House Passes Tipton Rural Jobs, Clean Energy Bill with Strong Bipartisan Support

Apr 11th @ 8:17 am in News by Scott Staley

Scott Tipton

Yesterday, the House passed with bipartisan support Rep. Scott Tipton’s (CO-03) legislation to create rural jobs by expanding the production of clean renewable hydropower.  The bill passed the House 416-7 this year, a significant increase in bipartisan support from the 2012 vote of 265-154.

By eliminating duplicative environmental analysis on existing man-made Bureau of Reclamation conduits (pipes, ditches, and canals) that have received a full review under the National Environmental Policy Act (NEPA), H.R. 678 streamlines the regulatory process and reduces administrative costs for the installation of small hydropower development projects within those conduits. In doing so, the bill encourages increased small hydropower development, which will create new rural jobs in Colorado, add clean, affordable electricity to the grid to power homes and communities, modernize infrastructure, and supply the federal government with additional revenues.

VIDEO: Tipton speaking on House floor prior to passage.

“H.R. 678 is a commonsense piece of legislation to foster clean renewable energy development, create jobs in rural America, and do so without taxpayer cost while returning revenues to the Treasury, and by all measures, should be considered low-hanging fruit for congressional action,” Tipton said.  “There has been a lot of discussion on both sides of the aisle about the need to pursue an all-of-the-above domestic energy strategy, and hydropower, as the cleanest and most abundant renewable energy source, should be at the forefront of any comprehensive national energy policy.” 

“Every day, water flows thousands of miles through canals, pipes, and ditches across the country, and every day we miss valuable opportunities to utilize this resource’s full potential,” said Rep. Jim Costa (D-CA) an original co-sponsor of H.R. 678. “The greatest barrier to unleashing the next generation of hydropower is not technological; it is regulatory. For that reason, Congressman Tipton and I have been working to remove the obstacles the keep us from expanding one of the most reliable tools in our energy toolbox. ”

The Congressional Budget Office (CBO) has reported that H.R. 678 has no cost to taxpayers, and returns revenues to the treasury.  The Interior Department has identified at least 28 Bureau of Reclamation canal sites in Colorado, and 373 nationwide, that could be developed for hydropower purposes.

Tipton amended H.R. 678 on the House floor to address concerns expressed by some of his Democrat colleagues, and at the request of the broad range of irrigation districts, water conservation and conservancy districts, and public utilities most directly impacted by the bill. This amendment removes the NEPA waiver in the bill and instead codifies the application of the Bureau of Reclamation’s categorical exclusion process under the National Environmental Policy Act for small hydropower projects covered by the bill.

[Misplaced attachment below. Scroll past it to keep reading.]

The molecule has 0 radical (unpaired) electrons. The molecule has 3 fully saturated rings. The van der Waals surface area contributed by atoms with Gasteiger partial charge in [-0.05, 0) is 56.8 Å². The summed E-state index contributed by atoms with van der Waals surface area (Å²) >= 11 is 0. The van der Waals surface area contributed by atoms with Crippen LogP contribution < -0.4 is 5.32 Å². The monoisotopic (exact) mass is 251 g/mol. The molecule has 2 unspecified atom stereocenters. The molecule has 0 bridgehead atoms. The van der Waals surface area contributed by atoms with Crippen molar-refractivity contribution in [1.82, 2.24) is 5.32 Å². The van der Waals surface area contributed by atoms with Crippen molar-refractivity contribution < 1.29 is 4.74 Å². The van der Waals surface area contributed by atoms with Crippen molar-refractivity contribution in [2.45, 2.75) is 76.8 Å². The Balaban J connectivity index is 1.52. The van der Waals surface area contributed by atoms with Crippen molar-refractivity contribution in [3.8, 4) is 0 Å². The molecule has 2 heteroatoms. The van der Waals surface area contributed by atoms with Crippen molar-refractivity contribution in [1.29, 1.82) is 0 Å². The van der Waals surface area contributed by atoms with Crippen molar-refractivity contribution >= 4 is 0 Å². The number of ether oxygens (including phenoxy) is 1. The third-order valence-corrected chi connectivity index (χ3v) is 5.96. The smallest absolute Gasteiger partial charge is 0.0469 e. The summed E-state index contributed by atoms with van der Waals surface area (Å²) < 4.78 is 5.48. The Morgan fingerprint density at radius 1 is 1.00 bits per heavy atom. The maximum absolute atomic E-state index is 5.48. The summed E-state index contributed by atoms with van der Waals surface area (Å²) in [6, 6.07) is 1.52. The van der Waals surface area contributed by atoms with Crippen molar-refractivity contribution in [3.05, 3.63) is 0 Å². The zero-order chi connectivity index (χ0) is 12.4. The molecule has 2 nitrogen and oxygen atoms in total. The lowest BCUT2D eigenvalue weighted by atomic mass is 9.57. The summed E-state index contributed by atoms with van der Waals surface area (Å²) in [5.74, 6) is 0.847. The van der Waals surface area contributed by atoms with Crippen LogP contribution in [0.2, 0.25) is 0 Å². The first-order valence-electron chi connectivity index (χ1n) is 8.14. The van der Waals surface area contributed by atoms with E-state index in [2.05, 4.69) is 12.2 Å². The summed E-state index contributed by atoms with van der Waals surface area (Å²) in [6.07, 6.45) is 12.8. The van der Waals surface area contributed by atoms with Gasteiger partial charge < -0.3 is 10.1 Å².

This alternative provision would still ensure the streamlining of the approval process for clean renewable energy and help provide certainty for investors and job creators, while providing flexibility to the Bureau to adjust to changing circumstances moving forward.

“By advancing these projects under the Bureau’s categorical exclusion process, we ensure that all of the elements in that process are retained, including agency discretion for examining extraordinary circumstances. In addition, the amendment specifically mentions codifying the categorical exclusion process for small conduit hydropower,” said Tipton. 

This approach is supported by Trout Unlimited which in its March 19, 2013 letter states that, “Congress could direct BOR to create a categorical exclusion for small conduit hydropower.”  That’s exactly what this amendment does. 

“The use of a categorical exclusion for small conduit hydropower development can mean the difference between private investment in a public good with a multitude of benefits, and unreasonable financial costs and lengthy delays that lead to untapped potential, Tipton said. “My hope is that this amendment, which is broadly supported by the diverse range of groups invested in the bill who are committed to ensuring continued environmental protection, will assuage any reservations about this effort to promote clean renewable energy and allow us to move forward united in our support.”

VIDEO: Tipton’s floor statement on the amendment here.